How to Examine the Cardigan Welsh Corgi

By the CWCCA Judges Education Committee

Always approach a Cardigan from the front, or just slightly off to the side, not from the rear. Never come up to a Cardigan from the rear and touch it. This is a herding dog with very quick reflexes. When approached from the rear, the dog may flatten to the ground or whirl around. This is NOT a temperament fault, but part of the breed’s instinctual temperament. In the same way, be aware that sudden noises or other quick movements when on the ground may startle the dog. Only penalize if the dog does not recover quickly. On the other hand, please do not reward shy or nasty dogs

Viewing for Outline:

Outline is one of the unique type indicators for this breed. It must be viewed from a distance to get the overall picture. What will be apparent is the following: height to length ratio, ample neck flowing into a level topline, slight downward slope of croup, prominent forechest with the point of the chest centered nearly midway between the throat and the feet, and moderate tuck-up.


Hands-on evaluation should be limited to the table, as per AKC guidelines. If you wish to reexamine something on the dog, do not bend over the dog while he is on the ground. Please have it put back on the table.

When the dog is first placed on the table, give the handler sufficient time to set up the entire dog, again step back and look at the outline and then come around to the front to approach the dog. This will give you a chance to see the front – another major type issue in this breed – at close to eye level. You may check teeth yourself or ask the owner to show you the bite. It is not necessary to count teeth in CWC, so there is no reason to open the mouth.

From the front and beginning with the head, note eye shape, spacing, and coloring. Measure from the tip of the nose to the base of the stop, check the stop, measure from the base of the stop to the occiput, note flatness of skull between the ears. Feel the cheeks by placing your hands flat along the side of the head and note the cleanness of line, you may feel the ear leathers. Please note that the CWC should not be expected to “show” continuously while on the table. Expression and ear set should be evaluated on the floor rather than the table.

Run your hands down the neck to the shoulders, check the fit of elbows, evaluate the shape and depth of brisket – which should fall below the elbow and fill in the crook in the front legs in mature dogs – check the crook, examine the feet and note turnout of not more than 30 degrees from center line.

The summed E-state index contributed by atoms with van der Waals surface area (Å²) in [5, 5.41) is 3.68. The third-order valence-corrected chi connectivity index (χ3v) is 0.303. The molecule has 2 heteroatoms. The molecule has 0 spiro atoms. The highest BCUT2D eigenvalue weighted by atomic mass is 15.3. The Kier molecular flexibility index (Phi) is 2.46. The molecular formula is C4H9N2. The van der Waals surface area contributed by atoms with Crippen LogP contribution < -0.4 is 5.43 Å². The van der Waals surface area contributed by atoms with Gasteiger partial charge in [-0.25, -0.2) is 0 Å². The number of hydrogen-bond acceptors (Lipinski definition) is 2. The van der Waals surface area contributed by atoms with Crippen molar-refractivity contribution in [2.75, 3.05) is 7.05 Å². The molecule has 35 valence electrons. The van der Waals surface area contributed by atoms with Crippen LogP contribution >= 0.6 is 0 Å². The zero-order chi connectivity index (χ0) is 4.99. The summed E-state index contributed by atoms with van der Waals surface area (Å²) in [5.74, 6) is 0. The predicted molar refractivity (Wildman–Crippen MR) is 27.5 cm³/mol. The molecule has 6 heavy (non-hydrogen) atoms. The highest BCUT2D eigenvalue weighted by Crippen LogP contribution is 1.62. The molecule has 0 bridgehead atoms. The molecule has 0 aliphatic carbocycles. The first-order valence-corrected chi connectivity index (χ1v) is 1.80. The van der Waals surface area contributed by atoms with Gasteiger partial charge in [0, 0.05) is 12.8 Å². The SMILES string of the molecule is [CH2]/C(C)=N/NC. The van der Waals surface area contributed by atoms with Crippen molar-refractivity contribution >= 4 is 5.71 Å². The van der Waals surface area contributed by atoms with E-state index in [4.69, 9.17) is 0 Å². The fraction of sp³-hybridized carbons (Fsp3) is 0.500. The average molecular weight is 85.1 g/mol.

Moving to the side of the dog, check for parallel planes of the head and a nice clean underjaw. Note flow of neck into shoulders and evaluate shoulder assembly. Examine depth of chest, topline, and moderate tuck-up. While going over the dog, pay attention to texture and length of the coat. Check the length of the ribbing as compared to the length of the loin, moderate angulation at stifle and hock, and evaluate tail set and croup structure. Note the slight slope of the croup into the tail set, which should be below the level of the back. You may determine this by lifting the tail in your hand and fitting your thumb in the slight slope of croup.

Moving around towards the rear of the dog, check parallel hocks, musculature of thighs and that tail length reaches well below the hocks. Also note the spring of rib and definite waist. Check for two testicles of equal size in males.


This is the place to assess how the dog handles himself. Judges should evaluate gait in terms of what the Cardigan was developed to do. Does the dog have a balanced and workmanlike gait that would serve him long and well? Does he carry a level topline on the move? Coming and going should be evaluated with particular attention paid to the properly constructed CWC front. Expression, ear set, size and shape are evaluated more accurately with the dog on the ground. Tail carriage (as opposed to tail set) must be evaluated on the ground.

Please pay attention to secondary sex characteristics in both males and bitches. While there is a variation in acceptable sizes, the males should look like males and bitches like bitches. Oversize or undersize are equally faulty